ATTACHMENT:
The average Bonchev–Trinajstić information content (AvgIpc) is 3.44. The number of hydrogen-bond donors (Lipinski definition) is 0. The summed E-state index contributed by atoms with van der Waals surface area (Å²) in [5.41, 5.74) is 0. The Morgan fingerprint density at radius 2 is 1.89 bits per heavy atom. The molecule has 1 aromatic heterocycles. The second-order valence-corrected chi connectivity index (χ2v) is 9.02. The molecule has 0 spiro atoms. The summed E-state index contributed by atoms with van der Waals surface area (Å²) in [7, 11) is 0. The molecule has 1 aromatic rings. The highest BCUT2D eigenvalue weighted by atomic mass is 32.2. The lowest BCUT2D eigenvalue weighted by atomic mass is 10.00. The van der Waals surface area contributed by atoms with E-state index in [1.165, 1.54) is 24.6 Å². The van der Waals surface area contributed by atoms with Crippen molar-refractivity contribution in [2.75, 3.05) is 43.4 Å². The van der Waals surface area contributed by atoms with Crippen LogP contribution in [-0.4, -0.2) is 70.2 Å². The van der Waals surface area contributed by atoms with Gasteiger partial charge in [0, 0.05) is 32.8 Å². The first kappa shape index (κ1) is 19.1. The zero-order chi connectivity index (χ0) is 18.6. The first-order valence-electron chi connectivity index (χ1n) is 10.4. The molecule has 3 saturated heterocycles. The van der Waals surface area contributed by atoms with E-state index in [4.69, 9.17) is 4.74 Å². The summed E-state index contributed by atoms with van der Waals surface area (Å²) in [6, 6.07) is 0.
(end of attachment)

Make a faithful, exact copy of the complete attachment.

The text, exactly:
The average Bonchev–Trinajstić information content (AvgIpc) is 3.44. The number of hydrogen-bond donors (Lipinski definition) is 0. The summed E-state index contributed by atoms with van der Waals surface area (Å²) in [5.41, 5.74) is 0. The Morgan fingerprint density at radius 2 is 1.89 bits per heavy atom. The molecule has 1 aromatic heterocycles. The second-order valence-corrected chi connectivity index (χ2v) is 9.02. The molecule has 0 spiro atoms. The summed E-state index contributed by atoms with van der Waals surface area (Å²) in [7, 11) is 0. The molecule has 1 aromatic rings. The highest BCUT2D eigenvalue weighted by atomic mass is 32.2. The lowest BCUT2D eigenvalue weighted by atomic mass is 10.00. The van der Waals surface area contributed by atoms with E-state index in [1.165, 1.54) is 24.6 Å². The van der Waals surface area contributed by atoms with Crippen molar-refractivity contribution in [2.75, 3.05) is 43.4 Å². The van der Waals surface area contributed by atoms with Crippen LogP contribution in [-0.4, -0.2) is 70.2 Å². The van der Waals surface area contributed by atoms with Gasteiger partial charge in [0, 0.05) is 32.8 Å². The first kappa shape index (κ1) is 19.1. The zero-order chi connectivity index (χ0) is 18.6. The first-order valence-electron chi connectivity index (χ1n) is 10.4. The molecule has 3 saturated heterocycles. The van der Waals surface area contributed by atoms with E-state index in [4.69, 9.17) is 4.74 Å². The summed E-state index contributed by atoms with van der Waals surface area (Å²) in [6, 6.07) is 0.